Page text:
What Spending Clause? (Or the President's Paramour): An Examination of the Views of Hamilton, Madison, and Story on Article I, Section 8, Clause 1 of the United States Constitution
John Marshall Law Review, Vol. 33, 1999
44 Pages Posted: 19 May 2000 Last revised: 28 Jun 2012
Date Written: 1999
Since 1833, Justice Joseph Story's interpretation of the General Welfare clause of Article I, Section 8, Clause 1 of the United States Constitution has ruled as the "standard model." Story's interpretation, set out in his Commentaries on the Constitution and its derivative volumes, held that the General Welfare clause was a limit on Congress's power to levy taxes but was also a grant of power to spend tax revenues for "general welfare" purposes. Story's interpretation was adopted by the United States Supreme Court in United States v. Butler, 297 U.S. 1 (1936); Chas. Steward Machine Co. v. Davis, 301 U.S. 548 (1937); Helvering v. Davis, 301 U.S. 619 (1937); and South Dakota v. Dole, 483 U.S. 203 (1987). "What Spending Clause," examines the Hamilton's, Madison's, and Story's interpretations of the General Welfare clause. Employing a textual analysis, the author concludes that neither Hamilton, Madison, nor Story articulated a defensible interpretation. The author concludes that Story's interpretation, that the General Welfare clause grants Congress the power to spend in furtherance of the general welfare, expands the powers that follow beyond their self-contained limitations. Because this does violence to the text, he holds that the General Welfare clause cannot be seen as a grant of a congressional spending power. The author also points out that a spending power is lodged in the Executive branch and that the Executive's spending power is not limited by the General Welfare clause. The Article also examines pre-colonial, colonial, and post-colonial history and its relationship to the General Welfare clause. The author argues that the Crown's abuses of the taxing power and the Colonies' understanding of the regulatory role of duties, imposts, and excises better explains the meaning of the General Welfare clause. The Article concludes that the General Welfare clause may be understood to serve two purposes. First, the General Welfare clause is a redundant check on the power to tax. The uniformity and proportionality clauses offer guarantees against discriminatory taxation. They address specific and known abuses. The broader General Welfare clause guards against ingenious and unforeseen means of discriminatory taxation. Second, the General Welfare clause is a restatement of the power to regulate by means of duties, imposts, and excises. Had the General Welfare clause been omitted from the Article I, Section 8, Clause 1, a strong argument could have been made that Congress had been denied the power to regulate by means of duties, imposts, and excises. The Article contends that, between Story's interpretation, which has the effect of expanding enumerated powers beyond their self-imposed limitations, and an interpretation that comports with the Convention's pattern of intentionally including redundant clauses and that comports with the Colonies' historical understandings of taxing abuses and the regulatory role of indirect taxation, the latter interpretation should prevail.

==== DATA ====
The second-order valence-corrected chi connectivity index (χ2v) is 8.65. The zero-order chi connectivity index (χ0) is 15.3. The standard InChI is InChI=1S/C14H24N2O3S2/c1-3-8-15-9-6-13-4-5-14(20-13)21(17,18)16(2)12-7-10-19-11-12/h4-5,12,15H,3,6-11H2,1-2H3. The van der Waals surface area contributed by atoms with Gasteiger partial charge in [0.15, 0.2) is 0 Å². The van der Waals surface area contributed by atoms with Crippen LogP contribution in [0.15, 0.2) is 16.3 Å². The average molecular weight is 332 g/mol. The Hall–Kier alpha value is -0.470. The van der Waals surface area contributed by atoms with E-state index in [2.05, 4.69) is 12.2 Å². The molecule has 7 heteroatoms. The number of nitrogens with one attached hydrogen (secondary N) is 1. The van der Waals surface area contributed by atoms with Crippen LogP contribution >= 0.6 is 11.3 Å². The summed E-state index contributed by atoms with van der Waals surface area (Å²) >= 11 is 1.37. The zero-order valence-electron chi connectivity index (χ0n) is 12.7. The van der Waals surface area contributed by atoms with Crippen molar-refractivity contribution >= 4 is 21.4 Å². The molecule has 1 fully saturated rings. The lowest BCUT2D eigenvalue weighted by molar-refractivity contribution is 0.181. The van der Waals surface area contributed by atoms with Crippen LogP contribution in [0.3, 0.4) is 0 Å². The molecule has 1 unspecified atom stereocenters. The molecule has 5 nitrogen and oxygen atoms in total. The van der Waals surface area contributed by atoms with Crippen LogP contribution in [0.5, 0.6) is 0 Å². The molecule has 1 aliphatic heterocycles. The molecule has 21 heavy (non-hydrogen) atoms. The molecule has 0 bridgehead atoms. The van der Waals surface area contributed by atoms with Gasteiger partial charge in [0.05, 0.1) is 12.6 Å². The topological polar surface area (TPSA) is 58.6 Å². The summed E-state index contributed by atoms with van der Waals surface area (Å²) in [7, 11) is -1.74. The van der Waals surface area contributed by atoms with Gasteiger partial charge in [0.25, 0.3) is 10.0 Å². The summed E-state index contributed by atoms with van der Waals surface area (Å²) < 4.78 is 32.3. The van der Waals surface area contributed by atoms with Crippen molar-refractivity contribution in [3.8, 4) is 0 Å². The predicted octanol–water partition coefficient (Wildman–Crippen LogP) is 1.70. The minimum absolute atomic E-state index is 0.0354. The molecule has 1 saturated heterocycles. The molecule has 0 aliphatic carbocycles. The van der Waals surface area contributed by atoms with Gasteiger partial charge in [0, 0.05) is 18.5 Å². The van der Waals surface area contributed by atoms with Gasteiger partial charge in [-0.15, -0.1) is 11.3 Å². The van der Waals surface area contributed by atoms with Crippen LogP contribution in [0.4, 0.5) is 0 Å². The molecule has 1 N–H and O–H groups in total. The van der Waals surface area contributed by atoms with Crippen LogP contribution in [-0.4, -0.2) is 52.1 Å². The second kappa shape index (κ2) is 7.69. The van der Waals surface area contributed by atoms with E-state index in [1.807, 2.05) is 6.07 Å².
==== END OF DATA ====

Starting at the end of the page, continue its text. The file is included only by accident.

JEL Classification: K19
Suggested Citation: Suggested Citation